What, exactly, does a not-technically-retired but definitely-not-active former MLB star do to kill time? Destroy pitchers in his local men’s slow pitch softball recreational league, apparently.
The 32-year-old Butler carried his team to a fall season championship in 2017, and with his MLB-level talent, it wasn’t even fair.
“I can hit the ball out of the park every time,” Butler told The Athletic. “Obviously, we do well.”
But in this league, there are rules to prevent exactly that. If his team out-homers the opposition by more than five, long shots start to count as outs. So Butler has to actively try to put the ball in play; luckily, double-plays are rare in a league where most players have been removed from serious athletics for years (he grounded into 207 as a professional).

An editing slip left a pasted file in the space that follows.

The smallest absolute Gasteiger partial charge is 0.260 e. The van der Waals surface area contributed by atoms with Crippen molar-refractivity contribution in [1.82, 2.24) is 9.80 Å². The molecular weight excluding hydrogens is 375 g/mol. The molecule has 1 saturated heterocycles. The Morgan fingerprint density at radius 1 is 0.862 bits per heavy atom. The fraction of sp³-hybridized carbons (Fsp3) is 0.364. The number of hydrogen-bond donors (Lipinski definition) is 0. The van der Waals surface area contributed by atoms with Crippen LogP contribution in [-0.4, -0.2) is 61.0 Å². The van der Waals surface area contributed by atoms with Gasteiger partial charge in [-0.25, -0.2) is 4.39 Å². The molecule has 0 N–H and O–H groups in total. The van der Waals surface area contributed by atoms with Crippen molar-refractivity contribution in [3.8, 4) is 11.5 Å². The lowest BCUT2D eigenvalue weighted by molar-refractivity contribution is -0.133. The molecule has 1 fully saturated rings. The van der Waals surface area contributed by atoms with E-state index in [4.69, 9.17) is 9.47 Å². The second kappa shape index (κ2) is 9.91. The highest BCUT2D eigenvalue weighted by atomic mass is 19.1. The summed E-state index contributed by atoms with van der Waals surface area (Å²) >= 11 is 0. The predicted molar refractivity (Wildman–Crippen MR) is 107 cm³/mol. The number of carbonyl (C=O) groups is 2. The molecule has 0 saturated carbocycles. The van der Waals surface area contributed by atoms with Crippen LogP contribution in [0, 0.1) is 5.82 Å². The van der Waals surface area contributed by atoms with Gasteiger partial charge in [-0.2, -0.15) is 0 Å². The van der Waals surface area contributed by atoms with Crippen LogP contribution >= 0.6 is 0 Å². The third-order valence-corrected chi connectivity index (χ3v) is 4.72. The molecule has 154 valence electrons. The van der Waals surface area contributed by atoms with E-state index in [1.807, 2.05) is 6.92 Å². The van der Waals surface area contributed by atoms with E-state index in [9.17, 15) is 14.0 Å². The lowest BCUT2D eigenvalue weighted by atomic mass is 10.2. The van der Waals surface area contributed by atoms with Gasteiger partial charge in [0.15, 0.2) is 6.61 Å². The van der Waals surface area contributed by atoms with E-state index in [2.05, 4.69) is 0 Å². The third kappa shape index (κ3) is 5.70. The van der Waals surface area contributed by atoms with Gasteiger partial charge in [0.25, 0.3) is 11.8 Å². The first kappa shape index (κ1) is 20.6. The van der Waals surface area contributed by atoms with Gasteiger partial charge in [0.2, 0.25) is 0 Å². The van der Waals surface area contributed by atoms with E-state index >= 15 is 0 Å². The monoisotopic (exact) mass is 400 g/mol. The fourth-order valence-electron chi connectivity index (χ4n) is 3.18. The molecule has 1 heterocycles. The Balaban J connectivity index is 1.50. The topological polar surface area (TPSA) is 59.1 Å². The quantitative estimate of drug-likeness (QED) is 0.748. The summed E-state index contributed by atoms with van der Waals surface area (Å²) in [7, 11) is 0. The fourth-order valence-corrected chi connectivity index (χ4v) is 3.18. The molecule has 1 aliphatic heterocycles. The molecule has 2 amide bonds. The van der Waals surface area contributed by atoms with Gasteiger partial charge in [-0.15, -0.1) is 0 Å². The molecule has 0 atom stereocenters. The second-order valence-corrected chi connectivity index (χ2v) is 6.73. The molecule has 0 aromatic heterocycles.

“You have to work on hitting it the other way,” Butler explained. “You can’t just hit it out of the park. You have to work on things.”
Butler’s MLB career began in 2007 and spanned ten years, most of which were spent with the Royals. He was a career .290 hitter with 147 home runs and 1,479 hits, and in 2012, he earned an All-Star nod and Silver Slugger Award; he split his playing time between first base and DH.
He signed a 3-year, $30 million contract in 2015 with the Oakland Athletics, but was released late in his second year with a slash line of 258/.325/.394. He went on to finish out 2016 with the Yankees.
So for lack of video or photo evidence, just imagine this: a 6-foot, 260-pound MLB player formerly known as “Country Breakfast,” absolutely mashing softballs in a park whose outfield field wall is probably less than 300 feet away.
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